My husband bought me a Kindle for my birthday ( which hasn't happened quite yet), and neither has the Kindle :) By that, I mean it hasn't arrived. He bought one, then discovered the next day that they were bringing out a brand new model, same price, on August 27th. So he cancelled the first one and ordered the new one...which still hasn't arrived.
This whole rigamarole got me to thinking: what is the Kindle and others like it going to do to traditional print books? Is it going to have any effect on them? My answer is Yes. But I think the UNanswerable question is, what kind of effect and how much of one. ( Okay, okay, I know that's two questions! )
In searching through the Kindle bookstore on Amazon, I found many of the classics that could be electronically transmitted to your Kindle. Classics like Tom Sawyer, Little Women, Uncle Tom's Cabin, and many many others. Classics which have become e-books; classics that you no longer have to hold in your hand, smell the print, touch the covers. I don't know, but for me, there are some books that should never see the light of day as e-books, and classics number highly among those. And...many of those classics are free.
Now which would you rather do...go to an antique books store, and rummage around all those wonderful old books until you find just the right one...maybe even with a LEATHER cover...OR...pick up an electronic gadget and read it there? What about the smell of old books? Isn't there something to be said for the smell of old books when you go into that antique store? You know, to me, those smells conjure up all kinds of images of days past...young women in hoop skirts with long curls swirling over their shoulders while they sit in their parlors reading by gas lamps; a young man in a 3 piece suit bending over a young woman's slim hand, while holding a beautifully wrapped book behind his back to surprise her with...so much more dignity and graciousness in those days than in our world today. And it all begins with books. Printed books. Sigh. But that was yesteryear.
Enough reminiscing. Back to the present and future. So...will e-books hurt the traditional publishing? Some editors and publishers say yes, eventually, some say no, not at all. I had a conversation with a friend recently who is also a writer. She seems to think that having a manuscript turned into an e-book, rather than going the traditional publishing way, is similar to, but better than, self-publishing. Our discussion centered around someone we both know who is having her first manuscript published as an e-book. Yet this person, whom we both think very highly of, is just not ready to have a book published. In any form. It hasn't been critiqued, there are a few SPAG errors still in it, but the main problem is the plot and characterizations. But the editor seems to think it's fine, so it will be published in e-book form.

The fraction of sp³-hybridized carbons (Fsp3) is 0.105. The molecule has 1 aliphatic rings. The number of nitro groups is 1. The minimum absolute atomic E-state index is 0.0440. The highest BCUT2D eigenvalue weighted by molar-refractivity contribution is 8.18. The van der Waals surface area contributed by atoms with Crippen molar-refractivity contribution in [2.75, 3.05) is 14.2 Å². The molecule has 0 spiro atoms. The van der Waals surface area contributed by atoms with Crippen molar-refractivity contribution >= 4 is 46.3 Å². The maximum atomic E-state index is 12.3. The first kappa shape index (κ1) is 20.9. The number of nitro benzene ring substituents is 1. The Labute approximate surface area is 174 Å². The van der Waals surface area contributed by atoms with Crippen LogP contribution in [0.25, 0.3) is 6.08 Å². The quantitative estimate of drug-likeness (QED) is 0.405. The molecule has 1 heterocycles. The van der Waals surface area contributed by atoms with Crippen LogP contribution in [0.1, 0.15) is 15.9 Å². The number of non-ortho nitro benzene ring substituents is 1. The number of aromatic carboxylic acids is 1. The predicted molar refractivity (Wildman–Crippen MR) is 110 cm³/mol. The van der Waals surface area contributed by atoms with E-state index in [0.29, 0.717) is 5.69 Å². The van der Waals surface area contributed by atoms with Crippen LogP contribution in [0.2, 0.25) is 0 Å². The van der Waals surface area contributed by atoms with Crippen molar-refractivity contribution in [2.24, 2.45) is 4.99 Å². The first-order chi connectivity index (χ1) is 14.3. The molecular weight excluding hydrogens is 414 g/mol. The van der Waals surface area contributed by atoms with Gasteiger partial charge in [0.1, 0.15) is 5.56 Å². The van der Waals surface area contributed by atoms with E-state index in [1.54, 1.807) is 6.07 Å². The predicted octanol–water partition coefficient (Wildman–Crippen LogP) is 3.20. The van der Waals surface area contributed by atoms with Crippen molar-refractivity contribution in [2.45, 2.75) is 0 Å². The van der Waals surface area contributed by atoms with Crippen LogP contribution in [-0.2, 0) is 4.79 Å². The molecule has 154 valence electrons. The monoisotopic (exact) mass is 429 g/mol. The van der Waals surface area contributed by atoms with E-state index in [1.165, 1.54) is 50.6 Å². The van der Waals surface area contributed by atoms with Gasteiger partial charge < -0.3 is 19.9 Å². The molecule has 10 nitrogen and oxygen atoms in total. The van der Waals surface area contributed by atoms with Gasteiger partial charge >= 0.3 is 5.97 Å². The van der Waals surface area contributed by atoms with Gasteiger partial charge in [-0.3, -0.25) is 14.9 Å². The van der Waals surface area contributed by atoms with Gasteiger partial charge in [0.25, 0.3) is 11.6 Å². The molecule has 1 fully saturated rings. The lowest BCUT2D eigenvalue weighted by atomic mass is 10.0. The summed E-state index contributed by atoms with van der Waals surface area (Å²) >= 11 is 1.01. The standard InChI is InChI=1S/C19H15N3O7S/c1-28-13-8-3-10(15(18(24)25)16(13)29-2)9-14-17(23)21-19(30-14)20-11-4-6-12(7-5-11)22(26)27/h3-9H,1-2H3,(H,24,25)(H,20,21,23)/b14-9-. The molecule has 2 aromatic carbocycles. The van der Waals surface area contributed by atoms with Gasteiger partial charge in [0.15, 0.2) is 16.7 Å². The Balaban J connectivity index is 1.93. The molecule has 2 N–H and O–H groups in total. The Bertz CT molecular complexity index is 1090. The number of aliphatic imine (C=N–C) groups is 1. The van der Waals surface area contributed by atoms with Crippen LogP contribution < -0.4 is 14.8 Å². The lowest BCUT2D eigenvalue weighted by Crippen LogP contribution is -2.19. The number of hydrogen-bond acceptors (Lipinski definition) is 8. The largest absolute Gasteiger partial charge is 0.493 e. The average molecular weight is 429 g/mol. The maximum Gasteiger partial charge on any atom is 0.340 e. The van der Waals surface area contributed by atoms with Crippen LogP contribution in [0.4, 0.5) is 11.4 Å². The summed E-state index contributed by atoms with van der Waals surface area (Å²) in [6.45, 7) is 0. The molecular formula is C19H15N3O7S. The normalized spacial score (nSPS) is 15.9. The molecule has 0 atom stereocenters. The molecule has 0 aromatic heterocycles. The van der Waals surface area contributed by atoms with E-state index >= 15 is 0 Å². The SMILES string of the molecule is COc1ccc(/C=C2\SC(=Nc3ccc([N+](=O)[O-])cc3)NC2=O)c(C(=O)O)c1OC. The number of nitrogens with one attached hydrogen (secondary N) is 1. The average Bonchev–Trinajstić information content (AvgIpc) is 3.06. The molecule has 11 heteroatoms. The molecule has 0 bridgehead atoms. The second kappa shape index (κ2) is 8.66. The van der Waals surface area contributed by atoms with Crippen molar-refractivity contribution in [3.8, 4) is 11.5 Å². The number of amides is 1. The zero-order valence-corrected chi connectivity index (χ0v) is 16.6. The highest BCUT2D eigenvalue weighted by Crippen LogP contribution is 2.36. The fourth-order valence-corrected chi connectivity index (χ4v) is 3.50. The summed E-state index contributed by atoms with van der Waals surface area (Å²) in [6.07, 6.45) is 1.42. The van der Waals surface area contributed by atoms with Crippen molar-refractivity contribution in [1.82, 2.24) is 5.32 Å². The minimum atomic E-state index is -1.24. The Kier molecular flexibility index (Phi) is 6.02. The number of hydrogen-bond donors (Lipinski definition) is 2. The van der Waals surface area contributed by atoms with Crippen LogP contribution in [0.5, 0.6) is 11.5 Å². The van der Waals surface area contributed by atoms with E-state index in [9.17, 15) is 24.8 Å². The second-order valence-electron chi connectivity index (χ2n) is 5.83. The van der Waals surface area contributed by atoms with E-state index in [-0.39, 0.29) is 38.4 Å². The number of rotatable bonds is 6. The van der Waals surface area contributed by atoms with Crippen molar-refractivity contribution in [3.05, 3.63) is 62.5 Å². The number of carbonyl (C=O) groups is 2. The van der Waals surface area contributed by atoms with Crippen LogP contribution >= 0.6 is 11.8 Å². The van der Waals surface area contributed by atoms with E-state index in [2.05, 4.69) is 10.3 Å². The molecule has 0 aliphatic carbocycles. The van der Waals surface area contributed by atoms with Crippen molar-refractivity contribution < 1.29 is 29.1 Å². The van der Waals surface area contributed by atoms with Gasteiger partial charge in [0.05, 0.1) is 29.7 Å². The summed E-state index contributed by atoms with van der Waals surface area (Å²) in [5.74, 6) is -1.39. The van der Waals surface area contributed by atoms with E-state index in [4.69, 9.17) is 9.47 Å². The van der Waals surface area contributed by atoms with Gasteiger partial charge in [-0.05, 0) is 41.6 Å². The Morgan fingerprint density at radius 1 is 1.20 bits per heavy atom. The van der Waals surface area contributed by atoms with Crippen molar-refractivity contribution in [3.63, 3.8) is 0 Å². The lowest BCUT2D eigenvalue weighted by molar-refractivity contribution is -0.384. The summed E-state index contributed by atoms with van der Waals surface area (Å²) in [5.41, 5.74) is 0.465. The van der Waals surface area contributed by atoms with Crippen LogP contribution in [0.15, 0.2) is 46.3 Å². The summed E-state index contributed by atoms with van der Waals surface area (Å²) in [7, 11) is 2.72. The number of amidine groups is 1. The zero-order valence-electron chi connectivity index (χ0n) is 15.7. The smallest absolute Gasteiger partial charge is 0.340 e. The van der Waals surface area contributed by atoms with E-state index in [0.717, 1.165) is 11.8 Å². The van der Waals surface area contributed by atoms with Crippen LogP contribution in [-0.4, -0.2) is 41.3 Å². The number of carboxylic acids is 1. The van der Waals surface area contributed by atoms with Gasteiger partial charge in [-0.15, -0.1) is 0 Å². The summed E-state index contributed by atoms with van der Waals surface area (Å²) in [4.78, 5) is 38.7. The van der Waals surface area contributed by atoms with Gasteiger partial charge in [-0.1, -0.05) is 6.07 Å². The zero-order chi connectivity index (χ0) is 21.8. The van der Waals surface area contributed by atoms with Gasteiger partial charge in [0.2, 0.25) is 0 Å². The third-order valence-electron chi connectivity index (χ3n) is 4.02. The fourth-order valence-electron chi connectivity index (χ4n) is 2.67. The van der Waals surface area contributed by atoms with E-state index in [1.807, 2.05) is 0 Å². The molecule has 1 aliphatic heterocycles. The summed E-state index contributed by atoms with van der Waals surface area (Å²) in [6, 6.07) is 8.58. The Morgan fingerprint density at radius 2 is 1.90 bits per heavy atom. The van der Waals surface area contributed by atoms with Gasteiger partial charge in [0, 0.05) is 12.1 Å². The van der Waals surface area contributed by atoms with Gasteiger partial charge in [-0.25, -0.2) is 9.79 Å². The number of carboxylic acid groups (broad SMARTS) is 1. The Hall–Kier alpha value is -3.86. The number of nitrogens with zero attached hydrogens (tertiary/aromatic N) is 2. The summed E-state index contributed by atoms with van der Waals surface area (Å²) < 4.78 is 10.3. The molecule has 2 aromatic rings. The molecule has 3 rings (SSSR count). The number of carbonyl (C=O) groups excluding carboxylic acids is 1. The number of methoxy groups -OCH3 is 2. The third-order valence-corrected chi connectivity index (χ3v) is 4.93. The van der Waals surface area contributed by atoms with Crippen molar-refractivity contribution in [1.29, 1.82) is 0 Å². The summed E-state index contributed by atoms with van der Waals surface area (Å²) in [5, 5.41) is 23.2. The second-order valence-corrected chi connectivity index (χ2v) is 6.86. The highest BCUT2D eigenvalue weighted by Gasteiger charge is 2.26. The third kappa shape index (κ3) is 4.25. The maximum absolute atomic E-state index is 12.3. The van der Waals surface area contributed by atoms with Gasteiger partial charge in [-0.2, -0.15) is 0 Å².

I think this will diminish her as a writer if she decides to go the traditional route with another book. She will add the e-book to her writing credits, and if the editor or assistant editor or first reader decides to check it out...hmm...that will not be a good thing. So another question becomes: will publishing as an e-book harm credibility if the author decides to go the traditional way? Especially if the author is newly published?
Another way to look at e-books is all of the multiple-published authors ( in the adult field) whose books are now being published as e-books: authors like James Patterson, Lisa Jackson, John Grisham. These are among my favorites, and all have multiple books published by traditional publishers. I'm sure you'll find your favorite authors published electronically, also.
But the difference is: these authors have been published in print for years and years. Their books are still being put on book shelves as print books, so now being published as e-books is just another venue for them. I doubt that any will forego print for electronic.
Then there are first-time authors like my friend and me. I don't think I would consider publishing first as an e-book...in fact, I'm sure I wouldn't. But IF I did, would that lessen my credibility for print publishing? I don't know. Some people who supposedly know say that self-publishing lessens credibility, but we all know famous authors who self-published their first book, and look where they are today.
I guess this is one of those things where the best answer is: wait and see. E-books are here to stay, there's no doubt about that. I think one thing we need to seriously consider, as children's and YA writers, is another question: how many kids, even teens or at least, young teens, are going to have Kindles or its equivilent? If you had an 8 year old, or 10, 12 or even 15 year old, would you trust them with an expensive electronic devise such as a Kindle? Many parents would not, and probably rightly so. Kids of any age just don't take care of their expensive "toys" the way we'd like them to, so why pay $200 - $500 for a Kindle which might not last them more than a month or two? And if they don't have Kindles...they don't have e-books, do they? !
So if you're like me, and you are writing for kids of any age, I would suggest taking the traditional route to publishing...no matter how long it takes or how frustrating it becomes.
Of course, there's always that chance that by the time we get published in print, Kindles will be down to $20 and all e-books are $4.99 ! Oh well...nobody said being a writer was a bed of roses.
Until next time, that's a wrap.